Wednesday, July 15, 2009

Daily Story 91: Serious Business

Doctor Meyers prepared for the final test before sending a human subject. "Okay, what do we send through this time?"
"We should really send something living. Do we have any lab rats left?" Doctor Johnson asked, glaring at Doctor Hastings, "Oh, wait! I forgot, someone put them all in my car as a prank."
"It wasn't a prank," Doctor Hastings mumbled, "It was an experiment. Or something."
"Well whatever it was, you should have rolled the windows down. Unless the experiment specifically called for the rats to be dead when I found them."
Hastings shrugged. "Might have."

Meyers grabbed a whiteboard from the wall. "Whatever. Let's just send this."
Almost instantly there was a flash from the far end of the lab and a whiteboard dropped onto the floor. The three scientists ran over to it and excitedly read the message that had been scrawled on it: IF YOU CAN READ THIS TIME TRAVEL IS POSSIBLE. Doctor Meyers hung the original whiteboard back up, and took the new arrival to a platform a few feet away.
Johnson looked horrified. "You're not going to send that one, are you?"
Meyers nodded. "I don't see why not. I have to make sure the message is exactly the same anyway, I might as well just cut out the middle man." With the press of a button the whiteboard vanished, and Doctor Johnson moaned.
"Oh... this is bad. Meyers, if that's the one we sent back... who wrote the message on it?"
Meyers rolled his eyes and prepared his best condescending tone, but then found himself at a loss for words.

"That's it!" Johnson shouted. "Meyers is out of the pool for breaking causality, and since Hastings is already out for talking about going back and killing his father as a child -" ("That was a Joke!" Hasting yelled) "- that means I'll be the one to go back in time."
Checking the mirror to ensure he would look his best when he encountered himself, Johnson looked at the clock and made a note.
"Okay, I'll arrive in five, four, three, two..."
Nothing happened.

"Is it broken?"
All three of them gathered around the platform. There was no smoke, no warning lights.
"Aha!" Johnson yelled, "It's fine! I just haven't gone back yet. This must be the original timeline still. Once I go back this won't have happened."
This was met with a rather large dose of skepticism. "Hang on," Hastings said, "I thought we were operating under the model of time travel that said you couldn't do anything that hadn't already been done?"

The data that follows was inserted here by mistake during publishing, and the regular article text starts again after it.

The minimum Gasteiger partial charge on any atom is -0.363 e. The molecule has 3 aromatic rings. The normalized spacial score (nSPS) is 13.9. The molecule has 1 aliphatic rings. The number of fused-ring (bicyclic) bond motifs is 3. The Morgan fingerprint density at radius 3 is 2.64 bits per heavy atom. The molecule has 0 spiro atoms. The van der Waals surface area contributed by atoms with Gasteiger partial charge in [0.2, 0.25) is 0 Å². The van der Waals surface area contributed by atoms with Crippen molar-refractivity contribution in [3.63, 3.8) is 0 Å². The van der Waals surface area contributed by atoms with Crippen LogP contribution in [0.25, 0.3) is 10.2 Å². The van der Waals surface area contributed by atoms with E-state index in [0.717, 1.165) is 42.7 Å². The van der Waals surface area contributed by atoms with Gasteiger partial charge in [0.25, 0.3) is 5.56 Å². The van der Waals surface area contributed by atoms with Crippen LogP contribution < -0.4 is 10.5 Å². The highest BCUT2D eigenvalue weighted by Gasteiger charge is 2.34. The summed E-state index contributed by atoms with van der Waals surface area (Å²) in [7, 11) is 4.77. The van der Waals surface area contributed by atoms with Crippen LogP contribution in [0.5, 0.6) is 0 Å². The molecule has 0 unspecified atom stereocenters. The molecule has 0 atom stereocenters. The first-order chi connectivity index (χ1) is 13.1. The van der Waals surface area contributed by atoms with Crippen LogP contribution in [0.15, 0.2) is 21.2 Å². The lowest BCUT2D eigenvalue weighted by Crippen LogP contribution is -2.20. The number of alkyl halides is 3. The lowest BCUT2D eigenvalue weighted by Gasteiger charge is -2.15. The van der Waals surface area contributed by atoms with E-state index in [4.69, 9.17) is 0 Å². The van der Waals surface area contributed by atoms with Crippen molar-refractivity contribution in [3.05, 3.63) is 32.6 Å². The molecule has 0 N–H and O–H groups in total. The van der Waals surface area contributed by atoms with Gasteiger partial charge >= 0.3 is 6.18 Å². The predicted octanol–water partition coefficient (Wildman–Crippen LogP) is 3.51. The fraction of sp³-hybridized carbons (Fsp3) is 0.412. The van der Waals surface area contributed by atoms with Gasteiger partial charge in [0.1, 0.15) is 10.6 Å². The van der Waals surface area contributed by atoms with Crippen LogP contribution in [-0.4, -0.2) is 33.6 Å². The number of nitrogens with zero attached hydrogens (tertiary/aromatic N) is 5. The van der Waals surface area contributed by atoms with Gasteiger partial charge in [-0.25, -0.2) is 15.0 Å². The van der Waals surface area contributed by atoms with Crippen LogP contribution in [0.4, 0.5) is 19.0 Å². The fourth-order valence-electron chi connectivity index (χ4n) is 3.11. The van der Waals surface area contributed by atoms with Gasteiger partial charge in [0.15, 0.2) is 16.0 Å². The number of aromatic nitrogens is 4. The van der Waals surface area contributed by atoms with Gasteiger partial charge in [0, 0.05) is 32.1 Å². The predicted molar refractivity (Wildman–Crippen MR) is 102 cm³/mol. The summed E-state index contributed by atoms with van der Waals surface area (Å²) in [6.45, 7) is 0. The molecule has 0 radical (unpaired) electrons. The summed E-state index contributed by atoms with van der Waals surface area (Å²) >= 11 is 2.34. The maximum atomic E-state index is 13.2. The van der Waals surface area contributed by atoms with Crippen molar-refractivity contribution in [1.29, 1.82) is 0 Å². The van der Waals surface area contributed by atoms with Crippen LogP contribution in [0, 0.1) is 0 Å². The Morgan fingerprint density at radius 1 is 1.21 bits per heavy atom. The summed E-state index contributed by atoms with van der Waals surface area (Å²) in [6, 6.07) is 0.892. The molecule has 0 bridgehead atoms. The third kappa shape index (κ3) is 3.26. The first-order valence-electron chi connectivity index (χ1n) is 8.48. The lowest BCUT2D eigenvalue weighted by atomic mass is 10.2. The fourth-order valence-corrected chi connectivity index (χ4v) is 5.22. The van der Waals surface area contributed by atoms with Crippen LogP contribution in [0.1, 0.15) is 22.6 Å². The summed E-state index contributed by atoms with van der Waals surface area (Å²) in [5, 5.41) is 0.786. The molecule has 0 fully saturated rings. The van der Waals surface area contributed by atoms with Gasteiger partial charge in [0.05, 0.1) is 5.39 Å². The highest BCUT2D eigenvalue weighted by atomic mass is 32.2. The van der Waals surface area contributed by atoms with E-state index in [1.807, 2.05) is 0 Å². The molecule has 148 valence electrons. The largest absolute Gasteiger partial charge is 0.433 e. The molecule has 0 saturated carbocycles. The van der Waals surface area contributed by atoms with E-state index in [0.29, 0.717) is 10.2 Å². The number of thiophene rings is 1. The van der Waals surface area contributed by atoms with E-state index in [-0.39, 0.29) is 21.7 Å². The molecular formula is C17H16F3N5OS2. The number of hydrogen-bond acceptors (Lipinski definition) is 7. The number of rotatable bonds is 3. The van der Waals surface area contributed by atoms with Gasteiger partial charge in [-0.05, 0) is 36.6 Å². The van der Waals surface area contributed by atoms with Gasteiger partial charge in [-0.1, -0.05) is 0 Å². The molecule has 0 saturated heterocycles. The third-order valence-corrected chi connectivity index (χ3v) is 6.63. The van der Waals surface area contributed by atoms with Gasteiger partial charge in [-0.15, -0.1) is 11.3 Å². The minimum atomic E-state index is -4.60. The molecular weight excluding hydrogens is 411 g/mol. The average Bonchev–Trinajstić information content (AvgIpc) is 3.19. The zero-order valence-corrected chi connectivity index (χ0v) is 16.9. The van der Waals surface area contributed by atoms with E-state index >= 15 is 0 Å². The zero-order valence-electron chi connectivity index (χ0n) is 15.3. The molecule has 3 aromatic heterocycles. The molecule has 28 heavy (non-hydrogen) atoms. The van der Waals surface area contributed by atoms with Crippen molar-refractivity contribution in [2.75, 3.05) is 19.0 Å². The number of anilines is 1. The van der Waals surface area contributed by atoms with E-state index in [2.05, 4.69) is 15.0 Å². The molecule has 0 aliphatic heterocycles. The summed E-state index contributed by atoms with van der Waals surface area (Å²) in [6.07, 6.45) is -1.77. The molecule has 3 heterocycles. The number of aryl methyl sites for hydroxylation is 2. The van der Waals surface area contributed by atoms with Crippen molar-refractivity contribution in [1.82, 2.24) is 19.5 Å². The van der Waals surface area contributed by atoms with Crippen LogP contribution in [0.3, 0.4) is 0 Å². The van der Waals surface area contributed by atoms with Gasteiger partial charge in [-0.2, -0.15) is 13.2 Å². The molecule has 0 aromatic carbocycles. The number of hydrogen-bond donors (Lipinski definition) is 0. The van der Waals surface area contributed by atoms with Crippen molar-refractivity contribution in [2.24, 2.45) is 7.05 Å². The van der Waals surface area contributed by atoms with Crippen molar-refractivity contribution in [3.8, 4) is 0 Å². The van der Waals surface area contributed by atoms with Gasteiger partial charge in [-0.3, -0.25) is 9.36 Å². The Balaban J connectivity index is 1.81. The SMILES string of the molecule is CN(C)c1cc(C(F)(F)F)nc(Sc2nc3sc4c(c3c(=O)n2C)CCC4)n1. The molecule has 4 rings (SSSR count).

"Well, okay, yes. We were. But by that logic the machine is broken and I can't go back in time. Wouldn't you rather go with the explanation that allows us to time travel?"
They thought about this for a moment, and then Meyers spoke up.
"I'm mostly fine with it, but then what happens to me when you leave? Do I just cease to exist?"
"No, you'll be fine. Or, rather, the you in the past will be as fine as you were at that point. This you, the present you that will be the future you... uh... yes, okay, you'll cease to exist. Sorry."
"But I don't want to not exist!"
"Look, you big baby, sometimes we have to cease to exist for the betterment of science! And anyway, you've already ceased to exist a bunch of times; every test we did must have started with one of you getting erased. The whole world is doing it, and you don't hear them complaining."
"To be fair," Hastings said, "the rest of the world doesn't know that we're about to erase them and overwrite them with a new timeline or they might very well complain."
"Well," Johnson said, "They can suck it. I'm going."

Meyers ran over to the refrigerator and started digging through their lunches.
"Hang on, Johnson, before you leave I'm going to eat your strawberries."
"Excuse me?"
"If you're going to unmake me I might as well have a last meal, and it's been forever since I've had strawberries. Allergic, you know."
Johnson waited for a moment while Meyers stuffed down his strawberries and made very unscientific 'mmmmph' noises, and then hit the button and vanished.
"Well," The still-existing Hastings said after a moment, "That's fascinating. I suppose it's possible that we're operating on a kind of 'many worlds' system where the changed timeline is separate from the original, which continues. Though I guess you can't tell unless you happen to be the version that is on the original timeline. What do you think, Meyers? ...Meyers?"